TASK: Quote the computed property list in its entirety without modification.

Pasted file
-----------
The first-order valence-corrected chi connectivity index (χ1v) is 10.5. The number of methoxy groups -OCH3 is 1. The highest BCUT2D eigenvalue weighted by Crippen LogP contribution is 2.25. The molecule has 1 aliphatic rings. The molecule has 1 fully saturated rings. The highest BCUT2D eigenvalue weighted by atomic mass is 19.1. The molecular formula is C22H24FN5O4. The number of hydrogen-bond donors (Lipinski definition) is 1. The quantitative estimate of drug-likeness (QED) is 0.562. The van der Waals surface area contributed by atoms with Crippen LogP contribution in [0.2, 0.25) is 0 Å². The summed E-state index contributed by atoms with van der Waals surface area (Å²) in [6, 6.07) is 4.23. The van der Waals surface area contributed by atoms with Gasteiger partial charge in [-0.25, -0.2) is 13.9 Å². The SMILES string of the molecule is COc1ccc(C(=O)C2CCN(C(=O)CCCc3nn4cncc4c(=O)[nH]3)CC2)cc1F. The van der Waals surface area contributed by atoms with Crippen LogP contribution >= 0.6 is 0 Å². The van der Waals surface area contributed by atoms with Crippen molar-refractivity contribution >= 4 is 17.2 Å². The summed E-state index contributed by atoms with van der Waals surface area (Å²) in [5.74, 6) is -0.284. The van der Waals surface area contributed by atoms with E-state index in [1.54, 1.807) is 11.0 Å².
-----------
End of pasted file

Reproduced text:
The first-order valence-corrected chi connectivity index (χ1v) is 10.5. The number of methoxy groups -OCH3 is 1. The highest BCUT2D eigenvalue weighted by Crippen LogP contribution is 2.25. The molecule has 1 aliphatic rings. The molecule has 1 fully saturated rings. The highest BCUT2D eigenvalue weighted by atomic mass is 19.1. The molecular formula is C22H24FN5O4. The number of hydrogen-bond donors (Lipinski definition) is 1. The quantitative estimate of drug-likeness (QED) is 0.562. The van der Waals surface area contributed by atoms with Crippen LogP contribution in [0.2, 0.25) is 0 Å². The summed E-state index contributed by atoms with van der Waals surface area (Å²) in [6, 6.07) is 4.23. The van der Waals surface area contributed by atoms with Gasteiger partial charge in [-0.25, -0.2) is 13.9 Å². The SMILES string of the molecule is COc1ccc(C(=O)C2CCN(C(=O)CCCc3nn4cncc4c(=O)[nH]3)CC2)cc1F. The van der Waals surface area contributed by atoms with Crippen LogP contribution >= 0.6 is 0 Å². The van der Waals surface area contributed by atoms with Crippen molar-refractivity contribution >= 4 is 17.2 Å². The summed E-state index contributed by atoms with van der Waals surface area (Å²) in [5.74, 6) is -0.284. The van der Waals surface area contributed by atoms with E-state index in [1.54, 1.807) is 11.0 Å².